by: Ahmed Brisam
The last visit for Iraqi prime minister Nouri al-Maliki to Washington on Sunday, Dec. 11 was said by American president Barack Obama that it will begin a new situation of relations between two sovereign states. This visit came on the occasion near the end of the implementation of the security agreement signed between Iraq and the United States in 2008, in the era of former U.S. president George W. Bush, which ordered the complete withdrawal of U.S. military forces from Iraq. America kept their promise and clung to the terms of convention and respected the national sovereignty of Iraq.
The purpose of the visit of the Iraqi prime minister was to start a new phase of strategic relationship between two countries, based on the foundation of friendship and cooperation in various fields: economic, cultural, industrial and educational. The Iraqi media explained how the visit was a success as was the welcome the Iraqis received by the U.S. administration, but it was noticeable that the Arab media, especially Saudi Arabia and Qatar, ignored this visit. For example, the newspaper Middle East Saudi Arabia London would not allow any reference to a press conference held by the Iraqi and American presidents in the White House, even one word, of facts or evidence of how the visit was successful. If this relationship had failed, the newspaper would inflate the failure and the story would have been allocated several pages.
As in the case of the previous agreement, the “New Iraq’s” enemies were brainwashing Iraqis against the West and tried to use the relationship between Iraq and America against the people and convince them it was a treaty America had devised so as to plunder the riches of Iraq and enslave its people. These people were not afraid of Iraq nor respected the integrity or sovereignty they claimed, but the opposite. They want evil in Iraq and to isolate and keep it weak and without its strongest ally, and to be an easy target for the ambitions of neighboring countries that interfere in its affairs insolently and openly. At the same time, the Arabic countries raced to build their own relationships with America, including alliances and the building of military bases on their territories, and tried to tell Iraqis the relationship between Iraq and America would be bad for Iraq’s own people.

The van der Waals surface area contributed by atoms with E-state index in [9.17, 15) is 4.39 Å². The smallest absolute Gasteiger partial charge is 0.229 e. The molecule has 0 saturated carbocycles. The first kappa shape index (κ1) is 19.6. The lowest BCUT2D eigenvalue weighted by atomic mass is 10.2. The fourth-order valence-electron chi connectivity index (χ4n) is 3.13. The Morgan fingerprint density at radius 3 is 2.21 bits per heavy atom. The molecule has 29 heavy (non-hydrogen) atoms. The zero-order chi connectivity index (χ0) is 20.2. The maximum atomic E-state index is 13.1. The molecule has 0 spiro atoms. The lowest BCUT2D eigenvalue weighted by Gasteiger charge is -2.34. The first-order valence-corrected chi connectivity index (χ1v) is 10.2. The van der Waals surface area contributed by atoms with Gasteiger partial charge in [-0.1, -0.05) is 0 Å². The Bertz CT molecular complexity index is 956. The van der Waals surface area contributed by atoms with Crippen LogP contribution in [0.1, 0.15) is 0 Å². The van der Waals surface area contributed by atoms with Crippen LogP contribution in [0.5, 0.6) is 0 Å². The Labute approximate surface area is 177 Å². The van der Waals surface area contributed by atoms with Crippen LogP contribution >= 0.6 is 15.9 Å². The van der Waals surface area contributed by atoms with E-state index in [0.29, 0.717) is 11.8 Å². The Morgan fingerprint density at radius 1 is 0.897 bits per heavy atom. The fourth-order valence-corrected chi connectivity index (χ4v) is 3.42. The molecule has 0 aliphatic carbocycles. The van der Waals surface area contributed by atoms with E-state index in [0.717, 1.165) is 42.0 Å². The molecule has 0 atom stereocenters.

Luckily, the majority of the Iraqi political leaders realized that America did a great thing for them in liberating Iraq from the worst and most unjust fascist regime in history, and freeing them from about 90% of the debt that he had inherited from the system failing, amounting to more than $120 billion, and the debt accumulated from Saddam’s wars, amounting to about $400 billion, and helped in the reconstruction and the rebuilding of Iraq’s security and military forces, arming them with the latest weapons and modern technology.
The other devastating legacy that the people inherited from the past, is the culture of hostility to the West, particularly America, to the degree that a person’s level of hate for the West has become a measure of that person’s love for Iraq. This is a result of the impact of totalitarian ideologies on the Iraqi public and the Arab world in general during the Cold War, which greatly disrupted Iraqi’s society and national unity.
That led the people to appear hostile to the emergence of hardened tyrants and executioners in the Arab world, like Saddam, Gaddafi and Al-Assad and felt there would be no salvation for them without help from Western countries, especially the United States. These leaders did not want relationships with America and the West, because they knew if they existed, their regimes would fall. But now, the time has come to get rid of these anti-Western cultures and establish better relations with them.
The Iraqi foreign minister Hoshyar Zebari committed the country to a lasting partnership with the United States in all areas and pledged to the U.S. Secretary of State Hillary Clinton to remain strong partners and work with America to rebuild itself as a democracy.
Iraq needs this good strategic relationship with the superpower countries and all the Iraqi people hope they will stay loyal and keen on Iraq’s security, safety and prosperity. The policy of isolation, and anti-Western hostility adopted by tyrants like Saddam Hussein, Gaddafi and Assad and others like them, has proved to be a failure and the devastating consequences have led their peoples to disaster.
The time has come for anyone who wants the best for Iraq and is still measures his hostility to the West and America as love for Iraq to reconsider his calculations and abandon the wrong ideas that brought destruction to Iraq and the region.